New from 1706: an inventory (and cash assessment) of coins and medals in the ‘Museo Boncompagni Ludovisi’ (Part I of II)


Collection of HSH Prince Nicolò and HSH Princess Rita Boncompagni Ludovisi, Rome (this and all MS photos below).

Here’s an item from the newly-recovered Boncompagni Ludovisi archive at the Villa Aurora that positively leaps to the eye—not so much for intrinsic value (it’s a copy, as we shall see) but for the brilliant light it throws on the history of collecting in the Seicento. Put briefly, it’s a careful inventory of 3557 coins and medals that Cardinal Girolamo Boncompagni (1622-1684, direct great-grandson of Pope Gregory XIII Boncompagni) had either inherited or purchased, and then willed (with the rest of his amazing estate) to the Ospedali della Vita e della Morte in Bologna.

The fascinating bit is that each item is assigned a contemporary cash value, in scudi Romani (the currency of the Papal States until 1866). As such, one gets not just a comprehensive overview of a premier 17th century numismatic collection, but also a spectacular lesson on what factors determined relative worth in the art market of that era.

The author of the inventory? None other than the famed Bolognese erudite Giuseppe Magnavacca (1639-1724). Though known especially as a pioneer in the emerging field of numismatics, Magnavacca also moved in the same circles as Guercino (whose portrait he painted!), Pietro da Cortona, the art historian Carlo Cesare Malvasia, and indeed the artists of Bologna’s Accademia Clementina, of which he was a founding member.

It was only in 1706 that Magnavacca assessed Cardinal Girolamo Boncompagni’s coin and medal collection—a full two decades after it had passed to the Bolognese Ospedali. (We’ll discuss why in Part II of this post.) In this inventory he describes most items carefully enough to allow full identification today. Indeed, with a bit of time and energy, it would be possible just from this inventory to reconstitute digitally most of Cardinal Boncompagni’s collection.


Aureus, circa 43-42, commemorating the assassination of Julius Caesar on 15 March 44 BC. Obverse: BRVT IMP – L·PLAET·CEST Bare head of M. Iunius Brutus r. Reverse: Pileus (signifying liberty) between two daggers; below, EID·MAR. This explicit coin type is so remarkable that it attracted comment even in antiquity (Dio Cassius 47.25), and inspired at least one bizarre Renaissance derivative (the medal that commemorated the murder of Alessandro de’ Medici in Florence 6 January 1537).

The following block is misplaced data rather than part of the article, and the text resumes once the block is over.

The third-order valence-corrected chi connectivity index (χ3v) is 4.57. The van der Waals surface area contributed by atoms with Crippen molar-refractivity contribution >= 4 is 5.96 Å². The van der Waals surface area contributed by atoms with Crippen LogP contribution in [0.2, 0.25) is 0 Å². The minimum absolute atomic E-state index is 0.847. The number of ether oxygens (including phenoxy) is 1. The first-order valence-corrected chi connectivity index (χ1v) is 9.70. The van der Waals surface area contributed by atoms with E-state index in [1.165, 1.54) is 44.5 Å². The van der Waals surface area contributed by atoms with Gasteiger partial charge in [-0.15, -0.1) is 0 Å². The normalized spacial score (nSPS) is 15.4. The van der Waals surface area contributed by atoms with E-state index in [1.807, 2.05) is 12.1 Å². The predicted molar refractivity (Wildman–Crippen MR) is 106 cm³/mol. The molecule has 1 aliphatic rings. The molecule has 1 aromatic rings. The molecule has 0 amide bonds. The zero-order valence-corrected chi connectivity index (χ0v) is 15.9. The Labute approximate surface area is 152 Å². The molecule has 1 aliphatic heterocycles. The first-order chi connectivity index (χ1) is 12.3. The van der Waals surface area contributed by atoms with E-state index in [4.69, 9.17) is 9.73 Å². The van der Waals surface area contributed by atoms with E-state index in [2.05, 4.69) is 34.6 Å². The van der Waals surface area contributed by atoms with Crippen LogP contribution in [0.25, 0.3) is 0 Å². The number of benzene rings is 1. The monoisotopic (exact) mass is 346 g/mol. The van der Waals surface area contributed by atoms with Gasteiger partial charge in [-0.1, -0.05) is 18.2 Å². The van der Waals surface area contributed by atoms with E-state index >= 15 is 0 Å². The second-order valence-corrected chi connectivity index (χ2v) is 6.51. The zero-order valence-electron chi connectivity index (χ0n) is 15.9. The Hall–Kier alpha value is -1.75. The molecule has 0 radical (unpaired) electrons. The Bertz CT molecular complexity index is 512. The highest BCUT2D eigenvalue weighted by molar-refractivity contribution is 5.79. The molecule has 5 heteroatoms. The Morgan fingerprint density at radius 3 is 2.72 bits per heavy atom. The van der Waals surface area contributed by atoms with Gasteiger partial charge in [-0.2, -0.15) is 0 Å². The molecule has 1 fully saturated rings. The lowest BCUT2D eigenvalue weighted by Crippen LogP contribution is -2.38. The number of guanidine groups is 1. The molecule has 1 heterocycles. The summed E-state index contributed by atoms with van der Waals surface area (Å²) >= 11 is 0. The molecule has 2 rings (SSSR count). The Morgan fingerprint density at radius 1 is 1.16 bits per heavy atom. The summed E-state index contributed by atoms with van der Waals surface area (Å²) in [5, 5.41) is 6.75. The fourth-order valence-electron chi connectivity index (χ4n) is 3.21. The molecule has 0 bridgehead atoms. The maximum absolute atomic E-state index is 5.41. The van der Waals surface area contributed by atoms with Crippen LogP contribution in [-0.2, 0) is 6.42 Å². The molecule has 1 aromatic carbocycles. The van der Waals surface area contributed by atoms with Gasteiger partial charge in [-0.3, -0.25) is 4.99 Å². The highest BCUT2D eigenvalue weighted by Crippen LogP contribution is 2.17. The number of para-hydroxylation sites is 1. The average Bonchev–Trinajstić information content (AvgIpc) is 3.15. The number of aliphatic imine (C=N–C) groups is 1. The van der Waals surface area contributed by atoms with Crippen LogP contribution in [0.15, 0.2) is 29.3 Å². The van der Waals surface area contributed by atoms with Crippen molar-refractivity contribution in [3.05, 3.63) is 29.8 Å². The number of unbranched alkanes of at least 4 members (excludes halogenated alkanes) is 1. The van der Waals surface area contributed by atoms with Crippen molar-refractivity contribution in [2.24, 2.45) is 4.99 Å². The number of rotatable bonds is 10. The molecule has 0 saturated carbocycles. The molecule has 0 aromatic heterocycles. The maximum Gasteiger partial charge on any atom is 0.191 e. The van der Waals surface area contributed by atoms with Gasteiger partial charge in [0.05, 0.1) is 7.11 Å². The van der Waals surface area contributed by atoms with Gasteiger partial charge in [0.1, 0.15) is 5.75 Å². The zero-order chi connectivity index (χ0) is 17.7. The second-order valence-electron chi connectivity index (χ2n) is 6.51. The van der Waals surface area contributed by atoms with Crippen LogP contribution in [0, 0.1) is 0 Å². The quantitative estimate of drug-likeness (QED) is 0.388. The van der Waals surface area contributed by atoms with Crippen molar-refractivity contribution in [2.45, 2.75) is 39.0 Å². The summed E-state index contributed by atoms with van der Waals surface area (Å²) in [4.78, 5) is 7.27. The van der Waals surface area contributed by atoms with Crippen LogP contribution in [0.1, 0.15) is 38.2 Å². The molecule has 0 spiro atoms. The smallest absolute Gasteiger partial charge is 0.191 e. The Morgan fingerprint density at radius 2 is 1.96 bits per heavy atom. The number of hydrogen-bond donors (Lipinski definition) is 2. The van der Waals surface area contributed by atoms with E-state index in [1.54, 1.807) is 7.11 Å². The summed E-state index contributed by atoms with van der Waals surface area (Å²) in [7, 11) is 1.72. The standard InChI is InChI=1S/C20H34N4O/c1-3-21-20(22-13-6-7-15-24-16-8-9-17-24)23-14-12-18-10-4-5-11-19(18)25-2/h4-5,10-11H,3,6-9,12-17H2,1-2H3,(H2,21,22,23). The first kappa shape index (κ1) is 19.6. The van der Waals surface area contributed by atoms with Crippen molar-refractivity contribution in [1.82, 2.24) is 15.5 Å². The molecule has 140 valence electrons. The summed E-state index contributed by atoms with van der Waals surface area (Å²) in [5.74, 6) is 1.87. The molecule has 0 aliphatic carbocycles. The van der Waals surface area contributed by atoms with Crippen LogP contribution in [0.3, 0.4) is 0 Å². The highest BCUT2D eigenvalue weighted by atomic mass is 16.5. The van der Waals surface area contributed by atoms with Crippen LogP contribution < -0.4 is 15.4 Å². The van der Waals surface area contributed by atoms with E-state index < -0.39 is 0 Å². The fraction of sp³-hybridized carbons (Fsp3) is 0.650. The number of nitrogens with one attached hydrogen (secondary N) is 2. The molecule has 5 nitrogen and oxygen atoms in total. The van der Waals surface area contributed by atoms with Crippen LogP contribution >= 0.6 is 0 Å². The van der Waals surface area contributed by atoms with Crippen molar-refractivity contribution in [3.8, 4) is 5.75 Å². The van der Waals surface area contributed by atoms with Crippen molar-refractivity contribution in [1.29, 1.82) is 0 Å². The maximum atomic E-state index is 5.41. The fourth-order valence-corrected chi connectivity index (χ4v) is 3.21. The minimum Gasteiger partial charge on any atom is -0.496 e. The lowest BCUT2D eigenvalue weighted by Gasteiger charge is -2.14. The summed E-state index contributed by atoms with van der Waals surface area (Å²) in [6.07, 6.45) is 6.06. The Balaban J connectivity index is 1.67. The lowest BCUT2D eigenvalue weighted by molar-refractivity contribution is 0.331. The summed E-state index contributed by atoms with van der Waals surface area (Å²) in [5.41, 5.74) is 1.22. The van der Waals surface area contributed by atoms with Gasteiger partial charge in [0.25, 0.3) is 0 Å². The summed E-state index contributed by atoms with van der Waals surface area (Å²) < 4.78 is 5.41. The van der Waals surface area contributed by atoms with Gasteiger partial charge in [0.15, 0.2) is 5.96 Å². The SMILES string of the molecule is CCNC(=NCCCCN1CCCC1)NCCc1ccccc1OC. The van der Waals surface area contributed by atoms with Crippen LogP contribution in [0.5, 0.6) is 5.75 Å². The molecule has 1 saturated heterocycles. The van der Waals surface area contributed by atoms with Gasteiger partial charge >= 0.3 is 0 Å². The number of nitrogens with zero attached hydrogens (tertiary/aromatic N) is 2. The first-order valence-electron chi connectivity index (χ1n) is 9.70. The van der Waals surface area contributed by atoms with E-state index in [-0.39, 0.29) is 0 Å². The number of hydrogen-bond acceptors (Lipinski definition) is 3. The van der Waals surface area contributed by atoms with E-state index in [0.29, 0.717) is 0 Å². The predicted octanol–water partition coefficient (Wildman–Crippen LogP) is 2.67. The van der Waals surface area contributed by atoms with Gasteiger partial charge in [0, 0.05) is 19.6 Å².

There are surprises on almost every page of Magnvacca’s inventory, some 240 pages in all. Let’s start with page 2, the 10th item listed under Roman issues in gold. There is the most famous coin type that has come down to us from antiquity, Brutus’ commemoration of Caesar’s assassination on the Ides of March (44 BC), struck as he traveled with a moving mint through northern Greece in 43/42 BC. The silver denarius is rare enough—just over 50 are known today.  In September 2011, one particularly fine example  (formerly in the collection of actor and scholar Peter Wellerfetched $546,250 at auction. As for the version in gold, there are just two known in the world. (On this, see further in Part II of our post.) Its value in 1706? Six Roman scudi—about a month’s wages for a skilled worker.


Giuseppe Magnavacca’s 1706 assessment of the EID MAR aureus. The value (six scudi) is at far right.

Here’s some more, almost at random. Page 14 of the inventory reveals that the Boncompagni Ludovisi collection had three examples in gold from Hadrian’s celebrated “travel series”. Minted in Rome in the years AD 134-138, these coins commemorated the restless emperor’s travels throughout the Mediterranean. The types representing Egypt, Africa and Hadrian’s patronage of Achaea (i.e., old Greece) earn values from Magnavacca of five, six and nine scudi respectively. Today that RESTITUTORI ACHAIAE coin might fetch up to $30,000 at auction. And the collection had another 14 from Hadrian’s”travel series” in silver.